Buying And Selling At The Same Time
One question that is often asked when discussing with home owners about listing their property is “Should I put my house on the market before buying a new home or after I purchase?”. And that is a good question since selling and buying at the same time can be a difficult balancing act. But it can be done with the process going smoothly. It is important, however, to have a sound strategy in place and to know the pros, cons and options in each scenario.
Buying Before Selling. Buying a new home before you sell your old one may be the trickier of the two options. However in a seller’s market, like todays in our local area, it may be the best way to go if you have the financial capabilities to do so. You do run the risk, however, of paying two mortgages at the same time, and you may feel pressure to sell your home at a lower offer to avoid this possibility. You also will not know the final selling price of your existing home which may blur how much you have for the purchase. But if you do find your dream home early on in your search, there are options which will provide you the opportunity to make an offer.
The easiest and most popular way of dealing with this scenario is by including a home sale contingency in the offer. This allows a buyer to sell their home first and then buy the new home shortly thereafter. And assuming all goes as planned, the transaction will close. If you cannot find a buyer in time, you have the option to try to extend the contract or to back out of the deal. But, contingencies are sometimes not looked on favorably by sellers and can make an offer weaker since there is no assurance the buyer will actually be able to purchase the home.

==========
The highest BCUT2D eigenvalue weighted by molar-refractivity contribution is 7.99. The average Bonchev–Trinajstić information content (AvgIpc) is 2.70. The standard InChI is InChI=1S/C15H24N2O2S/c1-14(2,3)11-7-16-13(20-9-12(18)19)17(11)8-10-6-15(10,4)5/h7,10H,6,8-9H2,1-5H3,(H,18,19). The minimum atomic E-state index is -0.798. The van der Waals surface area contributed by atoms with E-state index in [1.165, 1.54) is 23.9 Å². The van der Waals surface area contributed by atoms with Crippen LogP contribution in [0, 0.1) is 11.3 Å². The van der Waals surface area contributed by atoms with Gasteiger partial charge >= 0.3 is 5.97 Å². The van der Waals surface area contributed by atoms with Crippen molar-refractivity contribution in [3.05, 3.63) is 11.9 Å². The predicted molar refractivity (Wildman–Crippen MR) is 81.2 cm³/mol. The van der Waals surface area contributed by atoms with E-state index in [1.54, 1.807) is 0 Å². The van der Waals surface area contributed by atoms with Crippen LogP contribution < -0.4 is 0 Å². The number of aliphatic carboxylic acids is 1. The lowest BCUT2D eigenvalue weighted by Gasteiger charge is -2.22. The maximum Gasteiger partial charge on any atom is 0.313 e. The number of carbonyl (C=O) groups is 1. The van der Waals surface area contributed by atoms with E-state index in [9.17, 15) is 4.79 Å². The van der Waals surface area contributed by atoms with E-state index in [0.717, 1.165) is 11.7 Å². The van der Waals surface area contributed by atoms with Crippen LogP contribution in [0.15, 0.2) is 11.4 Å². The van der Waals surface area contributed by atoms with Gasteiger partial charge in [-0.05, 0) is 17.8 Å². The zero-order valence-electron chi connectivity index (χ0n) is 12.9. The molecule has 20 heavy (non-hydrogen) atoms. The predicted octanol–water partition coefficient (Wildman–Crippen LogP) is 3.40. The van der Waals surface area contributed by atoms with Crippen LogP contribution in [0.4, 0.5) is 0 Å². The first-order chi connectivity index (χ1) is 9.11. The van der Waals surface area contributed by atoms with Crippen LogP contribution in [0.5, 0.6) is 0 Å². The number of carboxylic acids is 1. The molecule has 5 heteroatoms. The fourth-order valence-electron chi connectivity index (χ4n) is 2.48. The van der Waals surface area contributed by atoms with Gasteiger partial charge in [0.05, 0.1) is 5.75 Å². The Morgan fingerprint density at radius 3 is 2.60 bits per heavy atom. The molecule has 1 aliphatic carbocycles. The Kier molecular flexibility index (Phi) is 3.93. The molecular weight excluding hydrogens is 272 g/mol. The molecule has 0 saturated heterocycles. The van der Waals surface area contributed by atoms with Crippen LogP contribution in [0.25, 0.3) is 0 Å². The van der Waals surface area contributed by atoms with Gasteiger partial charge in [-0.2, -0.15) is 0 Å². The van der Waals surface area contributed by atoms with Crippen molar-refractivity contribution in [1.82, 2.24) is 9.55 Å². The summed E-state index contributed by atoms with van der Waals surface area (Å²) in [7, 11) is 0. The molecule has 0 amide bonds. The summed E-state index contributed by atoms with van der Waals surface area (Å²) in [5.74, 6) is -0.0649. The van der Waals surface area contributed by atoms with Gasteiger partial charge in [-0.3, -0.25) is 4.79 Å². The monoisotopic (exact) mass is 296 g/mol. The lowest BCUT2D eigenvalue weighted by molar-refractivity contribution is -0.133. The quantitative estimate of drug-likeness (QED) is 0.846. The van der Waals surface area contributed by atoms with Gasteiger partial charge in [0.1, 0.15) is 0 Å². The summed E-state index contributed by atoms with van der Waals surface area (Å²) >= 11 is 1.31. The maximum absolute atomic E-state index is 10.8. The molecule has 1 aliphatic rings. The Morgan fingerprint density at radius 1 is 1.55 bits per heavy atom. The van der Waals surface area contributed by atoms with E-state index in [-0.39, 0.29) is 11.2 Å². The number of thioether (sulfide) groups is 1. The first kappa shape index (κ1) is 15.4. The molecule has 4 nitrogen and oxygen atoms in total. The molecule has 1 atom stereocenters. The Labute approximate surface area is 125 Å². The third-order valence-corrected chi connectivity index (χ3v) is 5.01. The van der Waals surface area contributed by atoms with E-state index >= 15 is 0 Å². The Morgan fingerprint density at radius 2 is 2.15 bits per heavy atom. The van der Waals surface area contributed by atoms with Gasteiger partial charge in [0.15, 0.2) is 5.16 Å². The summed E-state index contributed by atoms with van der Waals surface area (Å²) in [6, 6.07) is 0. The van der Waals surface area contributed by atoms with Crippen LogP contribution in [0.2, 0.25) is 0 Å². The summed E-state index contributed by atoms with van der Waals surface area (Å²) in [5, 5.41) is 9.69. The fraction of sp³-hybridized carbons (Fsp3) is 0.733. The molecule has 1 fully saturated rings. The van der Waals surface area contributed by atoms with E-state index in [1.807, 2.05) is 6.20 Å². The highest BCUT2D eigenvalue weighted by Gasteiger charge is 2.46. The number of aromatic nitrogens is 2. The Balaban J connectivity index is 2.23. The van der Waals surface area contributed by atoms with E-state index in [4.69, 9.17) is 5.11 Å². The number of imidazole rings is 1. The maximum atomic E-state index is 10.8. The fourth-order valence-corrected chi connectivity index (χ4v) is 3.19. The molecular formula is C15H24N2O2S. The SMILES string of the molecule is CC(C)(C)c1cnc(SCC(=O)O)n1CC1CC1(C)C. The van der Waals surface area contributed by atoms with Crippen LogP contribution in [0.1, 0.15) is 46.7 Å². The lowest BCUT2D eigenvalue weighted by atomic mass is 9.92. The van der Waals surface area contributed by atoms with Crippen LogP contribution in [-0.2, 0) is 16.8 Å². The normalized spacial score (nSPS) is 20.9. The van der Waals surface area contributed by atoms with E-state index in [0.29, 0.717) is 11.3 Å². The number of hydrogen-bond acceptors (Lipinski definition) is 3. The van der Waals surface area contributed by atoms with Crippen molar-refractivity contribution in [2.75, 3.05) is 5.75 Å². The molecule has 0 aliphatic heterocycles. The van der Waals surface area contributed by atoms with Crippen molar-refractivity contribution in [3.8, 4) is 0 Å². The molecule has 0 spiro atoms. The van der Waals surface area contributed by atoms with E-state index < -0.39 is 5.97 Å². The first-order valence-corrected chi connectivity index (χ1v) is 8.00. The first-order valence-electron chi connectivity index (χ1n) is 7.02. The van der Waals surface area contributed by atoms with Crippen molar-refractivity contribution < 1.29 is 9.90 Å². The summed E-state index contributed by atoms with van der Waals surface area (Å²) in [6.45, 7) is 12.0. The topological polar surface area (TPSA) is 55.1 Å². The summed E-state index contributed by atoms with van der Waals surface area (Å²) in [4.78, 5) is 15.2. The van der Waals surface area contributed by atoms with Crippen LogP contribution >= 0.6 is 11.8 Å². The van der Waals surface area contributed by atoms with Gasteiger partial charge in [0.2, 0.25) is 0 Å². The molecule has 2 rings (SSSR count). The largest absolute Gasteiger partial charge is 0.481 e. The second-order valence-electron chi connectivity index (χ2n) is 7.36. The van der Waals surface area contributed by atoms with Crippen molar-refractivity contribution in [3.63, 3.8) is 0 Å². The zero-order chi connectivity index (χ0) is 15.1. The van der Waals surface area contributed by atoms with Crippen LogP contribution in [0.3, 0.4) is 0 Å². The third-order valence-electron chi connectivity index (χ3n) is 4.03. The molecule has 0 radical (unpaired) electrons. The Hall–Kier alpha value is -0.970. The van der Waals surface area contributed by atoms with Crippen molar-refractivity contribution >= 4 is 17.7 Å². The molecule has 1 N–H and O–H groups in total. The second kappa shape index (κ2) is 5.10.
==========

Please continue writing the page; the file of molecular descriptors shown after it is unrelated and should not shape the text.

Getting a bridge loan is a second option. A bridge loan is a short-term loan that allows you to pay off the existing mortgage so you do not have to carry two mortgages. When the home sells, you pay off the bridge loan. Be careful, though, bridge loans come with strict terms and higher interest rates.
Selling Before Buying. Selling first is typically the more popular route to take and is a more financially secure option. This approach negates the issue of paying two mortgages at once, and also provides you with a clear idea on how much you have to spend on a new residence. However, it is not without its own inconveniences. If you cannot sell and buy on the same date, you may have to move twice, rent storage space, or live with family or friends. And you may have to offer concessions to the seller to match sell and buy dates.
If you cannot coordinate buy/sell dates, there are ways to limit the inconveniences. You can ask for a rent back contingency. This provision allows you to rent your home back from the buyer-now-owner from the time of closing until you are ready to move. But this is a big favor to ask and one the buyer does not have to agree to. In addition, they may be trying to coordinate their own buy/sell dates as well.
You can also try to find a short-term rental to hold you over until it is time to move into your new home. The biggest issue here is cost since short-term rentals are often more expensive than yearly rentals. And you might still have to invest in storage space until it is time to move.
If you have questions regarding a move, contact me. I would welcome the opportunity to meet with you and discuss your concerns and plans; 908-256-9651 or firstname.lastname@example.org.